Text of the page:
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Discussion Starter · #1 ·
Hi All,

Mini offered us Gap insurance I hadn't thought about it before as this is our first new car. They quoted £499 for 10K over 3 years which seemed alot on top of everything else.. so I said I would think about it..

We did a quote with ala through autotrader and it was £117 for 3 years.

Just wanted to know what others used or thought?
 

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Seems about right. They quoted me about £500 to begin with and very quickly reduced it down to £150 for a cooper SD straight swap replacement.

Chancers!
 

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Hi All,

Mini offered us Gap insurance I hadn't thought about it before as this is our first new car. They quoted £499 for 10K over 3 years which seemed alot on top of everything else.. so I said I would think about it..

We did a quote with ala through autotrader and it was £117 for 3 years.

Just wanted to know what others used or thought?
Talk to your insurance company, I was about to fall for this and then found out mine (Churchill UK) included it for free in the first year
 

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Did the same to me, a friend who works in insurance said the dealer takes around 70% commission on these quotes!
Best off looking around, Think mine worked out at £137 in the end ;)
 

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Discussion Starter · #8 ·
Did the same to me, a friend who works in insurance said the dealer takes around 70% commission on these quotes!
Best off looking around, Think mine worked out at £137 in the end ;)
They sales guy prefixed the spiel with we don't make any commission on this...Then showed me a video of his friend car that was hit by a joy rider..

I don't disagree that gap insurance is a good idea.. but do all sales men think that we were all born yesterday?
 

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I have ALA cover too. Check the cashback sites (quidco, topcashback) as when I bought mine you got a decent amount back on top of the highly discounted rate over the Mini offering...

Just checked and through quidco you get 12%
 

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Your insurers will probably have a like for like replacement clause for the first year, gap takes you beyond this into years 2+. The only problem is you have to take it out within a set amount of time of the car being first registered so in effect you double dip for that first year, but for £150 its great value, especially if you are on finance and cannot afford to clear the amount owed if the car was written off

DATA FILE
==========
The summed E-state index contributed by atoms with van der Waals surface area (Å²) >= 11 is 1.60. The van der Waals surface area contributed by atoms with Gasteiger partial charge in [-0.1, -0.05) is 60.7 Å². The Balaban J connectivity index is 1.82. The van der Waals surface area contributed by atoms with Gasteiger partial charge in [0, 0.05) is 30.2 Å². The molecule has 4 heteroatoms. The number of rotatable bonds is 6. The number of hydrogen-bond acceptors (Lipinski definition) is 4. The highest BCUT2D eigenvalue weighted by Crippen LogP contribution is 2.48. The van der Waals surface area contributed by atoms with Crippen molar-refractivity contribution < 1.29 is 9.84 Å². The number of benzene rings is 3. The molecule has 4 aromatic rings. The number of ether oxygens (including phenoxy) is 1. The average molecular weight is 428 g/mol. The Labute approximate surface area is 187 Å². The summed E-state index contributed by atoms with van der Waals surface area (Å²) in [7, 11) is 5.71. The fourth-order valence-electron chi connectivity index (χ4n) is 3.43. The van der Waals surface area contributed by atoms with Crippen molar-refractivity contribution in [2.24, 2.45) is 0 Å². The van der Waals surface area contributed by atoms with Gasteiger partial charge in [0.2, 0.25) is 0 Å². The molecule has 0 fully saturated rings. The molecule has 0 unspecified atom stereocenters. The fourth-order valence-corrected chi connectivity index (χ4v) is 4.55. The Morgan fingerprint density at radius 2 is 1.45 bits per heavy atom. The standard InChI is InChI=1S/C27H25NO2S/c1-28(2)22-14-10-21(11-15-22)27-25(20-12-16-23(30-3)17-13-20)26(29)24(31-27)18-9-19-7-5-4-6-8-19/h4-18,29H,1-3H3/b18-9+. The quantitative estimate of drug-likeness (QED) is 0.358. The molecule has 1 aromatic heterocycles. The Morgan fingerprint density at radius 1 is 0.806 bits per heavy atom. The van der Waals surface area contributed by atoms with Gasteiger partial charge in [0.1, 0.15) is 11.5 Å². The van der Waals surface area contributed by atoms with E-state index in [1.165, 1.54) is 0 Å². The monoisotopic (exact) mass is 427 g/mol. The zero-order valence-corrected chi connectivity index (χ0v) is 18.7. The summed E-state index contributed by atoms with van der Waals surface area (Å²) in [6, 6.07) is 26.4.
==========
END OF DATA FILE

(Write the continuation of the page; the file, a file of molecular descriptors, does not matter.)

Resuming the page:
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£600 they tried to bleed out of me, and they nearly did until I got home and googled it.
 

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$900 in US currency from my dealer. $700 from my insurance company. I'm still trying to decide whether I'm gonna roll those dice, but the dealer can take their price and ... do something ballistically improbable that results in a minor anatomical miracle
 

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£600 they tried to bleed out of me, and they nearly did until I got home and googled it.
What annoys me is that they would happily take that £600 knowing that the true vslue is nearer a sixth of that. No wonder they make more on financial producs than actual cars
 

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Discussion Starter · #14 ·
Spoke to the dealer yesterday and explained that autotrader are offering gap insurance for £117 and they ran there own quote and managed to come down to £131 which is much more palatable than £499.

Give them there due they said they would try and match another quote.. But how may people just accept the cost and sign up along with the 3 or 4 other policy's the dealer offer????
 

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If they quoted £600 to me and then agreed to match £130 i would tell them to stick it. Its insulting
 

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I went with ALA too (Vehicle Replacement Plus)... go through Quidco for 10% cashback :)
 

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.....also when the dealer miraculously dropped the quote, check they didn't drop the actual cover too!
 

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Hello people.

I represent one of the online providers of GAP insurance. Forum rules no doubt prevent me from specifying which unless I become a sponsor, so I'll keep to just generic advice for now and if there's enough interest I'll certainly consider adding this to the list of other forums that we already sponsor.

In the meantime, though I wanted to bring your attention to a few issues in this thread. Specifically, the following:


  • New-For-Old cover from your Motor Insurer in the first year (brand new vehicles only)
  • Discounted GAP Insurance from a Motor Dealer.


New-For-Old cover from your Motor Insurer

As some people have already pointed out, many Motor Insurance policies now include New-For-Old cover during the first year for a brand new vehicle. In principle this means that in the event the vehicle is declared a Total Loss within the first year, the Motor Insurer will physically replace the vehicle with a brand new one at the time of claim.